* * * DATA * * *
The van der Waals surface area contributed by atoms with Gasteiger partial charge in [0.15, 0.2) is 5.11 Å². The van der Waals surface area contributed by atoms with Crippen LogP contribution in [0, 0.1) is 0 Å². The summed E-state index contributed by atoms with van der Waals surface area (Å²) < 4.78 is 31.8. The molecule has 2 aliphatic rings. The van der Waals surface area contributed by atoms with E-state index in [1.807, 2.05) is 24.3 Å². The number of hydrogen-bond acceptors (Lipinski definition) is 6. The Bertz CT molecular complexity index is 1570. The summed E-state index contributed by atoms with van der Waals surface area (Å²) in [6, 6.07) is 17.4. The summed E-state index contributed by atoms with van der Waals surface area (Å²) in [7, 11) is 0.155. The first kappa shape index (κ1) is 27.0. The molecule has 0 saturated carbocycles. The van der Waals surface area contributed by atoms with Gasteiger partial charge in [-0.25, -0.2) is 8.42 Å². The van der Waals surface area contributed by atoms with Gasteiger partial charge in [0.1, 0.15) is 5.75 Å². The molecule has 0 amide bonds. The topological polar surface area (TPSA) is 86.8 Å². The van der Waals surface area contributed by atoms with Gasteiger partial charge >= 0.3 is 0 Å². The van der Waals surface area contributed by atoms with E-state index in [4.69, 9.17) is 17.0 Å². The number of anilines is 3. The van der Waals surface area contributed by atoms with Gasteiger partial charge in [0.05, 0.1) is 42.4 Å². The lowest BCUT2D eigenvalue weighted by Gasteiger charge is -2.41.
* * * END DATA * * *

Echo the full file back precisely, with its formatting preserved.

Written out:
The van der Waals surface area contributed by atoms with Gasteiger partial charge in [0.15, 0.2) is 5.11 Å². The van der Waals surface area contributed by atoms with Crippen LogP contribution in [0, 0.1) is 0 Å². The summed E-state index contributed by atoms with van der Waals surface area (Å²) < 4.78 is 31.8. The molecule has 2 aliphatic rings. The van der Waals surface area contributed by atoms with E-state index in [1.807, 2.05) is 24.3 Å². The number of hydrogen-bond acceptors (Lipinski definition) is 6. The Bertz CT molecular complexity index is 1570. The summed E-state index contributed by atoms with van der Waals surface area (Å²) in [6, 6.07) is 17.4. The summed E-state index contributed by atoms with van der Waals surface area (Å²) in [7, 11) is 0.155. The first kappa shape index (κ1) is 27.0. The molecule has 0 saturated carbocycles. The van der Waals surface area contributed by atoms with Gasteiger partial charge in [-0.25, -0.2) is 8.42 Å². The van der Waals surface area contributed by atoms with Gasteiger partial charge in [0.1, 0.15) is 5.75 Å². The molecule has 0 amide bonds. The topological polar surface area (TPSA) is 86.8 Å². The van der Waals surface area contributed by atoms with Gasteiger partial charge >= 0.3 is 0 Å². The van der Waals surface area contributed by atoms with E-state index in [4.69, 9.17) is 17.0 Å². The number of anilines is 3. The van der Waals surface area contributed by atoms with Gasteiger partial charge in [0.05, 0.1) is 42.4 Å². The lowest BCUT2D eigenvalue weighted by Gasteiger charge is -2.41.